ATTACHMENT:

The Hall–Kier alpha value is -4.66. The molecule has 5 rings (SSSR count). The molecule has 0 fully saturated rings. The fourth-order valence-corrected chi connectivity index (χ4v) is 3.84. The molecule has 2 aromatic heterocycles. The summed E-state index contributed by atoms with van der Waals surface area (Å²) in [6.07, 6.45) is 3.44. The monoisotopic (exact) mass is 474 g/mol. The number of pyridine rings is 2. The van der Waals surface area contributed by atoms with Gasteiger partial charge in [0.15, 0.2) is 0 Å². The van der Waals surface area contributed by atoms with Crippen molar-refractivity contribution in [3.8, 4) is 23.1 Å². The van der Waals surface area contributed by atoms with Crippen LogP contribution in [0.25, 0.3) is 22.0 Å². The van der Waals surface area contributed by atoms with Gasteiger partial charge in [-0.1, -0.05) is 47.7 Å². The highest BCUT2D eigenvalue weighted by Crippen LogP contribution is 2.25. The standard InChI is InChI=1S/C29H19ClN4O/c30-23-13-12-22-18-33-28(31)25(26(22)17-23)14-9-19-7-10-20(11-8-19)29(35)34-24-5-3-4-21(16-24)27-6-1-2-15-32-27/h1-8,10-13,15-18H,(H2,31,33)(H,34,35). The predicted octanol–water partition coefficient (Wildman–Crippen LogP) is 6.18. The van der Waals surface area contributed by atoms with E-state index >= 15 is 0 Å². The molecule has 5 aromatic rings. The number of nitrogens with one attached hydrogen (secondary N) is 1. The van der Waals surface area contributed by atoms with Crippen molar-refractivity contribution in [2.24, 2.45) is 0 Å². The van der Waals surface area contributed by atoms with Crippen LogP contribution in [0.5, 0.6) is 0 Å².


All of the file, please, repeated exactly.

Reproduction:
The Hall–Kier alpha value is -4.66. The molecule has 5 rings (SSSR count). The molecule has 0 fully saturated rings. The fourth-order valence-corrected chi connectivity index (χ4v) is 3.84. The molecule has 2 aromatic heterocycles. The summed E-state index contributed by atoms with van der Waals surface area (Å²) in [6.07, 6.45) is 3.44. The monoisotopic (exact) mass is 474 g/mol. The number of pyridine rings is 2. The van der Waals surface area contributed by atoms with Gasteiger partial charge in [0.15, 0.2) is 0 Å². The van der Waals surface area contributed by atoms with Crippen molar-refractivity contribution in [3.8, 4) is 23.1 Å². The van der Waals surface area contributed by atoms with Crippen LogP contribution in [0.25, 0.3) is 22.0 Å². The van der Waals surface area contributed by atoms with Gasteiger partial charge in [-0.1, -0.05) is 47.7 Å². The highest BCUT2D eigenvalue weighted by Crippen LogP contribution is 2.25. The standard InChI is InChI=1S/C29H19ClN4O/c30-23-13-12-22-18-33-28(31)25(26(22)17-23)14-9-19-7-10-20(11-8-19)29(35)34-24-5-3-4-21(16-24)27-6-1-2-15-32-27/h1-8,10-13,15-18H,(H2,31,33)(H,34,35). The predicted octanol–water partition coefficient (Wildman–Crippen LogP) is 6.18. The van der Waals surface area contributed by atoms with E-state index >= 15 is 0 Å². The molecule has 5 aromatic rings. The number of nitrogens with one attached hydrogen (secondary N) is 1. The van der Waals surface area contributed by atoms with Crippen molar-refractivity contribution in [2.24, 2.45) is 0 Å². The van der Waals surface area contributed by atoms with Crippen LogP contribution in [0.5, 0.6) is 0 Å².